A Rant Upon Hooking Your Audience

so, recently, i opted in to one of those ‘Read 100’s of SF&F Books For Free!’ things.
yeah, it’s authors giving out some of their books to attract more readers, or in some cases, the first “x” many chapters of their book.
and i loaded several hundred on to my phone, and have been working my way through, checking them out, and deleting the ones i’m not interested in. a LOT of them have been deleted. a Helluvalot.
Here’s the rules for that little competition:
If you don’t grab me, in the first page, you’re outta there!
this doesn’t mean you have to start off with a lot of action, get me caught up in the rush of interesting events. you can give me an interesting character, someone i can in some way empathize with. you can hook me with an intriguing situation, one where i just GOT to know what the fuck’s going on.
but you have to grab me. you have to hook me.

and you have to be at least competent as a writer. that means you don’t mangle the language, the punctuation, the grammar, too horribly. you have to be competent. if your first page has errors (note the plural), you’re outta there.
Face it, there’s a wealth of books out there. with the self-publishing and small press revolutions… i doubt any of us have any conception of just how Mega-Many books there are out there.
if you expect to be read (by anyone but your friends and family), Be Competent.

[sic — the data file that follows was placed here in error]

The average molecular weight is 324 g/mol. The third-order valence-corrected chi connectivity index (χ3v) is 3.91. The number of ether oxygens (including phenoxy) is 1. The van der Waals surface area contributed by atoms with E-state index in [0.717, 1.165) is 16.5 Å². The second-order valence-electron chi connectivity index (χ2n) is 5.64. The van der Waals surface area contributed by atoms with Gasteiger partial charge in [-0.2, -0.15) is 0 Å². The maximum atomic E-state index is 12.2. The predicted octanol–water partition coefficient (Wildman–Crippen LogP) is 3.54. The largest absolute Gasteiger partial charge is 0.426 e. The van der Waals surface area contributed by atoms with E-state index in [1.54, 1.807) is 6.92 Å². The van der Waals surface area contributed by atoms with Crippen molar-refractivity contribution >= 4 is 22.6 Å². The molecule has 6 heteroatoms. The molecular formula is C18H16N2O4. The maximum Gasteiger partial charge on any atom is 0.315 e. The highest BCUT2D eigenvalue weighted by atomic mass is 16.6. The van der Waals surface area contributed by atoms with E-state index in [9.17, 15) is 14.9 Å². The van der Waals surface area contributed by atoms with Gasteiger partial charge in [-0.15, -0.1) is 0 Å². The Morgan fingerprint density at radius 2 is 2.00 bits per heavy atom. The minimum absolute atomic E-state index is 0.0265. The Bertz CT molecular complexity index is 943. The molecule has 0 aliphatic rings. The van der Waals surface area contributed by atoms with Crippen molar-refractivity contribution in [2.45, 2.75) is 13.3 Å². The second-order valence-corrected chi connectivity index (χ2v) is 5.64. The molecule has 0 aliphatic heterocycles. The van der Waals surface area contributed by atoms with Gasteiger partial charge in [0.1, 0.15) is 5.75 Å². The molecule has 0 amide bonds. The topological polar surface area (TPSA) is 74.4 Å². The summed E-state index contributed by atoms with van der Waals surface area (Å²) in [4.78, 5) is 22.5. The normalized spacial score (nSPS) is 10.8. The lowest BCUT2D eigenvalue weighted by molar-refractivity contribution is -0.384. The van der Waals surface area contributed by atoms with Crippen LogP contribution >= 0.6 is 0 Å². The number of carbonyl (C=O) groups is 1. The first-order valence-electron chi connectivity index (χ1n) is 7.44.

i’m not asking for brilliance, just don’t step on your dick often enough to pull your readers out of your story. just as a competent cook can make a pleasing meal out of a set of ingredients, an incompetent cook can take the same ingredients, and waste them, making an inedible mess.
Be Competent.

and secondly, if you expect to be read… hook your audience. there are so many books calling for their attention, You Must Grab Their Brains.
you can’t open with a wealth of description about your Own Very Special Place That’s So Dear To You That You’re Sure Readers Will Love It Just As Much As You Do.
not unless you can write some of the most scintillating descriptive passages ever penned.
now, personally, i’m of the “less is more” school of description. unless there is a Very Important Reason for me to know how a place looks, or a character, don’t bore me with it.
some authors may counter with ‘the setting IS a character in the story!’ fine, but take your time introducing it to me. don’t bury me with oodley tons of verbiage about it, right off the bat.
maybe such descriptive overloads violates my ‘show, don’t tell’. you’re Telling me what it looks like, smells like, tastes like, sounds like, feels like… let your other characters show me those aspects, through what they do, how they react.
for me, characters are more important than anything. they must be alive, and while i’m not required to ‘like’ them, i must be able to empathize with something in them.
hell, in my writing i leave most of my characters relatively ‘undescribed’. the reader can decide what they look like. the reader’s imagination is my friend, and i rely on it.

so, in closing…
make sure your first s/p/p is aimed at your potential audience like an arrow, just waiting for their eyes to hit the words, and let loose Your Best, headed straight for their brain.
if you don’t convince them to spend their precious time on the story you want to tell them… You Have Failed.
not all the way, but that’s a potential reader you’ve lost. don’t lose ’em because you bored ’em.

as always, this rant is my humble opinion. i could well be wrong, i often am, and this opinion is worth every penny you’re paying for it.

listening to: the A/C, and a dawg who’s convinced it’s Bed Time
mood: overall, copacetic

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